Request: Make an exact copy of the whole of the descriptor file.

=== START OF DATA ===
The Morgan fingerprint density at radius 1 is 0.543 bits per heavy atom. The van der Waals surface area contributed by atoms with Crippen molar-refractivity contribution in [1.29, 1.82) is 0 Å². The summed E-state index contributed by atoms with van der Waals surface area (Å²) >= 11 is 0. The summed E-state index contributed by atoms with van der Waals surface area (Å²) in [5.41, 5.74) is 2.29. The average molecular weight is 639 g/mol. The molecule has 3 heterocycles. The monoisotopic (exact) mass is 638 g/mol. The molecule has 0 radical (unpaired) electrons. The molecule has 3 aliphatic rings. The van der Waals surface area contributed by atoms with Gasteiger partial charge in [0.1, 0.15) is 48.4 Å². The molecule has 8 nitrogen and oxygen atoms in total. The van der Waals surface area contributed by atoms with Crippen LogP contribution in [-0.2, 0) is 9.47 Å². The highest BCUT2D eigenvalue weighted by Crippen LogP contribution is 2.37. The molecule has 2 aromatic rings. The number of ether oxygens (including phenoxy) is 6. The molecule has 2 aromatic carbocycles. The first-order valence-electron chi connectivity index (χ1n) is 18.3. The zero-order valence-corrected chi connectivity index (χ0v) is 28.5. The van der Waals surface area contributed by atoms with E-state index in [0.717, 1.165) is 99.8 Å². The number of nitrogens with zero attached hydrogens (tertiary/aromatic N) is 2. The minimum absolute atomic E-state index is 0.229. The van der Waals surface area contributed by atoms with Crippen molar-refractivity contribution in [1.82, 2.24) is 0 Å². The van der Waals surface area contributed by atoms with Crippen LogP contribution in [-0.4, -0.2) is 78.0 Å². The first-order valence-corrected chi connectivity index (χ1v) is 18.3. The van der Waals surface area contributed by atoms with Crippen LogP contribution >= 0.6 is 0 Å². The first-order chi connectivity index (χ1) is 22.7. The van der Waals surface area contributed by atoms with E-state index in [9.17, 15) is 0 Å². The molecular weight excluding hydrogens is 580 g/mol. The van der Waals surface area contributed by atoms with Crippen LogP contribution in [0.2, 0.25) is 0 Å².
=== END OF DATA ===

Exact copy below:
The Morgan fingerprint density at radius 1 is 0.543 bits per heavy atom. The van der Waals surface area contributed by atoms with Crippen molar-refractivity contribution in [1.29, 1.82) is 0 Å². The summed E-state index contributed by atoms with van der Waals surface area (Å²) >= 11 is 0. The summed E-state index contributed by atoms with van der Waals surface area (Å²) in [5.41, 5.74) is 2.29. The average molecular weight is 639 g/mol. The molecule has 3 heterocycles. The monoisotopic (exact) mass is 638 g/mol. The molecule has 0 radical (unpaired) electrons. The molecule has 3 aliphatic rings. The van der Waals surface area contributed by atoms with Gasteiger partial charge in [0.1, 0.15) is 48.4 Å². The molecule has 8 nitrogen and oxygen atoms in total. The van der Waals surface area contributed by atoms with Crippen LogP contribution in [-0.2, 0) is 9.47 Å². The highest BCUT2D eigenvalue weighted by Crippen LogP contribution is 2.37. The molecule has 2 aromatic rings. The number of ether oxygens (including phenoxy) is 6. The molecule has 2 aromatic carbocycles. The first-order valence-electron chi connectivity index (χ1n) is 18.3. The zero-order valence-corrected chi connectivity index (χ0v) is 28.5. The van der Waals surface area contributed by atoms with E-state index in [0.717, 1.165) is 99.8 Å². The number of nitrogens with zero attached hydrogens (tertiary/aromatic N) is 2. The minimum absolute atomic E-state index is 0.229. The van der Waals surface area contributed by atoms with Crippen molar-refractivity contribution in [1.82, 2.24) is 0 Å². The van der Waals surface area contributed by atoms with Crippen LogP contribution in [-0.4, -0.2) is 78.0 Å². The first-order valence-corrected chi connectivity index (χ1v) is 18.3. The van der Waals surface area contributed by atoms with Crippen LogP contribution >= 0.6 is 0 Å². The first-order chi connectivity index (χ1) is 22.7. The van der Waals surface area contributed by atoms with E-state index in [9.17, 15) is 0 Å². The molecular weight excluding hydrogens is 580 g/mol. The van der Waals surface area contributed by atoms with Crippen LogP contribution in [0.2, 0.25) is 0 Å².